Mesoscale to Microscale Wind Farm Flow Modeling and Evaluation

Matthew Churchfield, Patrick Moriarty, Javier Rodrigo, Roberto Chavez Arroyo, Branko Kosovic, Pierre-Elouan Rethore, Kurt Hansen, Andrea Hahmann, Jeffrey Mirocha, Daran Rife

Research output: Contribution to journalArticlepeer-review

78 Scopus Citations


The increasing size of wind turbines, with rotors already spanning more than 150 m diameter and hub heights above 100 m, requires proper modeling of the atmospheric boundary layer (ABL) from the surface to the free atmosphere. Furthermore, large wind farm arrays create their own boundary layer structure with unique physics. This poses significant challenges to traditional wind engineering models that rely on surface-layer theories and engineering wind farm models to simulate the flow in and around wind farms. However, adopting an ABL approach offers the opportunity to better integrate wind farm design tools and meteorological models. The challenge is how to build the bridge between atmospheric and wind engineering model communities and how to establish a comprehensive evaluation process that identifies relevant physical phenomena for wind energy applications with modeling and experimental requirements. A framework for model verification, validation, and uncertainty quantification is established to guide this process by a systematic evaluation of the modeling system at increasing levels of complexity. In terms of atmospheric physics, ‘building the bridge’ means developing models for the so-called ‘terra incognita,’ a term used to designate the turbulent scales that transition from mesoscale to microscale. This range of scales within atmospheric research deals with the transition from parameterized to resolved turbulence and the improvement of surface boundary-layer parameterizations. The coupling of meteorological and wind engineering flow models and the definition of a formal model evaluation methodology, is a strong area of research for the next generation of wind conditions assessment and wind farm and wind turbine design tools. Some fundamental challenges are identified in order to guide future research in this area. WIREs Energy Environ 2017, 6:e214. doi: 10.1002/wene.214. For further resources related to this article, please visit the WIREs website.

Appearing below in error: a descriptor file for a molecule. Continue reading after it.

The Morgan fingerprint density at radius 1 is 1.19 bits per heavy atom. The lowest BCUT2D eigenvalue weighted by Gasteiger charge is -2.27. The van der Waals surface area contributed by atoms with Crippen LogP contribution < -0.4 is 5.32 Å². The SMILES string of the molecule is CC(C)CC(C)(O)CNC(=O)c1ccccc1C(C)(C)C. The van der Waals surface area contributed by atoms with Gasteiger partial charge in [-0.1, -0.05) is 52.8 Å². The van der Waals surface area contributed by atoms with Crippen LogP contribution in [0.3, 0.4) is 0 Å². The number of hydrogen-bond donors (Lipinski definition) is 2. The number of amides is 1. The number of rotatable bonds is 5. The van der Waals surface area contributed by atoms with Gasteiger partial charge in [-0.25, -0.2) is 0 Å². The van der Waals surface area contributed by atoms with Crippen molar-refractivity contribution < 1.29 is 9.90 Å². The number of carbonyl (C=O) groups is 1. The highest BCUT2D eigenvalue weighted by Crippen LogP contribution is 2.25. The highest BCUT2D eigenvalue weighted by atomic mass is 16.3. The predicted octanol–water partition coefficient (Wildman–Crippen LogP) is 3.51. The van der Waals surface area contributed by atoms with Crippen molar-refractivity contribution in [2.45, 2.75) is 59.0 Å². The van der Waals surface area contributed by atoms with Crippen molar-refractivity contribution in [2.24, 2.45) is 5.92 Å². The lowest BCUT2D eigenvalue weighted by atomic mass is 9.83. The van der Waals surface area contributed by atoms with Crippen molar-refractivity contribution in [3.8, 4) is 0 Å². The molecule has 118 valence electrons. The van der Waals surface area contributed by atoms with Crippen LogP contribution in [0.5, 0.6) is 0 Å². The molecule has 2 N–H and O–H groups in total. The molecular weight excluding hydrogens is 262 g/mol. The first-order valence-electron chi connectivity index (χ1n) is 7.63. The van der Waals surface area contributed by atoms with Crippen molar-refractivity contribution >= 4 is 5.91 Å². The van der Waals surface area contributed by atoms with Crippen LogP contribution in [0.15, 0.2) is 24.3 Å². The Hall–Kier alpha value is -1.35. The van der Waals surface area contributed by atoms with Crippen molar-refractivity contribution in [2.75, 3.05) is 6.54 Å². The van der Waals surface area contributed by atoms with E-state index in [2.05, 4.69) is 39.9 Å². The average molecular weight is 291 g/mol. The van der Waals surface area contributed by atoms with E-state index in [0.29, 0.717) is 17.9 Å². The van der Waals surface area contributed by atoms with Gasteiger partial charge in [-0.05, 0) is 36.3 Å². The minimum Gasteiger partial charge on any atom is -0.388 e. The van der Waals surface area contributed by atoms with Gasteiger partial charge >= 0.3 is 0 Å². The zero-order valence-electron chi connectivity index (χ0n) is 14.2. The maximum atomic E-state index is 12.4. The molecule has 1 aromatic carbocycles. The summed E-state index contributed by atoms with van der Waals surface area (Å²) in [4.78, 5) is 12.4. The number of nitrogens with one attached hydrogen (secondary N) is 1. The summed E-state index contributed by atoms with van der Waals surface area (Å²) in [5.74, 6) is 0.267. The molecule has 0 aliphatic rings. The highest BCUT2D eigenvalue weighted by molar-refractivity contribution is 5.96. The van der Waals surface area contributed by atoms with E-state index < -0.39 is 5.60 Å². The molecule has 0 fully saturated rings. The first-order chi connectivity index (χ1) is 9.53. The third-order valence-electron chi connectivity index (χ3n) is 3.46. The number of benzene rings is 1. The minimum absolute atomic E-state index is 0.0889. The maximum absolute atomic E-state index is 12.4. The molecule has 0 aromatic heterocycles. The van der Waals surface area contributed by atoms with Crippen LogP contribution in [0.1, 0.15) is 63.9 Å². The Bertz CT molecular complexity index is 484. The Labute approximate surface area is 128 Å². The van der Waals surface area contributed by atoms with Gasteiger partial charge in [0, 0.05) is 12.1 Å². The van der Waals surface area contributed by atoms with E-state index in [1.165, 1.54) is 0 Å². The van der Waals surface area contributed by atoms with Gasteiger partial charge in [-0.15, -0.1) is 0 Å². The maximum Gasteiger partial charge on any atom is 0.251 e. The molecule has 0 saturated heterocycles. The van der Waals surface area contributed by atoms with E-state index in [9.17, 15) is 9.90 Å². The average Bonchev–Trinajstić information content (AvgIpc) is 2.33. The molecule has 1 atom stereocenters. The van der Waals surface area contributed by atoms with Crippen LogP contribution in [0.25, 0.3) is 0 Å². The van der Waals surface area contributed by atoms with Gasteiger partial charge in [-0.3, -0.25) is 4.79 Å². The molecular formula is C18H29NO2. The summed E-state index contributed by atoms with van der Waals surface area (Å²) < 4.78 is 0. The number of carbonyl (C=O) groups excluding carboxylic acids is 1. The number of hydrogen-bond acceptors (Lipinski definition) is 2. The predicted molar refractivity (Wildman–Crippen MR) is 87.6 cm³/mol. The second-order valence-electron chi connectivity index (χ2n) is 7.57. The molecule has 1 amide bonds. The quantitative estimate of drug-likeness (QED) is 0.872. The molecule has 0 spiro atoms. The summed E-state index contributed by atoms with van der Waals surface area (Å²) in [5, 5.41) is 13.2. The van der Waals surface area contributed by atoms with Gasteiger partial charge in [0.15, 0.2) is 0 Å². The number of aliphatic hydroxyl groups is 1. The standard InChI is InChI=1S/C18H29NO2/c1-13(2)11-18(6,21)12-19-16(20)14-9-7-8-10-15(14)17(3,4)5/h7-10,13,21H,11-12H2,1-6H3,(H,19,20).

Original languageAmerican English
Article numbere214
Number of pages30
JournalWiley Interdisciplinary Reviews: Energy and Environment
Issue number2
StatePublished - 2017

Bibliographical note

Publisher Copyright:
© 2016 John Wiley & Sons, Ltd

NREL Publication Number

  • NREL/JA-5000-66589


  • atmospheric boundary layer
  • atmospheric modeling
  • mesoscale
  • microscale


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